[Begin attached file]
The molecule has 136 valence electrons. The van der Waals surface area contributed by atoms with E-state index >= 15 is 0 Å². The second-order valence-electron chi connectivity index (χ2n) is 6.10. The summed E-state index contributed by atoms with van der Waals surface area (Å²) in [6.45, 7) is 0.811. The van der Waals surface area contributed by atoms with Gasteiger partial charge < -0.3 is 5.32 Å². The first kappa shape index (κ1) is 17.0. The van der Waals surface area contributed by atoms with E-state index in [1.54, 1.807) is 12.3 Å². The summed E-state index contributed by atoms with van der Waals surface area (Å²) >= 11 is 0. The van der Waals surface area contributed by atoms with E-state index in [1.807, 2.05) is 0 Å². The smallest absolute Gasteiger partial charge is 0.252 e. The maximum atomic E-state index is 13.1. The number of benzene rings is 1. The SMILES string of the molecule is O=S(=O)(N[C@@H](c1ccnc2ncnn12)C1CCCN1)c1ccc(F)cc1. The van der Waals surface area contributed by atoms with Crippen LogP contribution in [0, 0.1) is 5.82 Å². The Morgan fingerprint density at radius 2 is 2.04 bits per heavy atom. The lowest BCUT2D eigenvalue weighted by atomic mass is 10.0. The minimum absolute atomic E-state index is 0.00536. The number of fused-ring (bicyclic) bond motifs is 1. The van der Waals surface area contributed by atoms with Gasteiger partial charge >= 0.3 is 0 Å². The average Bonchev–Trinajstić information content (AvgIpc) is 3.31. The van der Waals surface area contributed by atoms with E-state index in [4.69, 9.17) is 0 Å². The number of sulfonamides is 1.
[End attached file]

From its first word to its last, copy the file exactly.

The molecule has 136 valence electrons. The van der Waals surface area contributed by atoms with E-state index >= 15 is 0 Å². The second-order valence-electron chi connectivity index (χ2n) is 6.10. The summed E-state index contributed by atoms with van der Waals surface area (Å²) in [6.45, 7) is 0.811. The van der Waals surface area contributed by atoms with Gasteiger partial charge < -0.3 is 5.32 Å². The first kappa shape index (κ1) is 17.0. The van der Waals surface area contributed by atoms with E-state index in [1.54, 1.807) is 12.3 Å². The summed E-state index contributed by atoms with van der Waals surface area (Å²) >= 11 is 0. The van der Waals surface area contributed by atoms with E-state index in [1.807, 2.05) is 0 Å². The smallest absolute Gasteiger partial charge is 0.252 e. The maximum atomic E-state index is 13.1. The number of benzene rings is 1. The SMILES string of the molecule is O=S(=O)(N[C@@H](c1ccnc2ncnn12)C1CCCN1)c1ccc(F)cc1. The van der Waals surface area contributed by atoms with Crippen LogP contribution in [0, 0.1) is 5.82 Å². The Morgan fingerprint density at radius 2 is 2.04 bits per heavy atom. The lowest BCUT2D eigenvalue weighted by atomic mass is 10.0. The minimum absolute atomic E-state index is 0.00536. The number of fused-ring (bicyclic) bond motifs is 1. The van der Waals surface area contributed by atoms with Gasteiger partial charge >= 0.3 is 0 Å². The average Bonchev–Trinajstić information content (AvgIpc) is 3.31. The van der Waals surface area contributed by atoms with E-state index in [4.69, 9.17) is 0 Å². The number of sulfonamides is 1.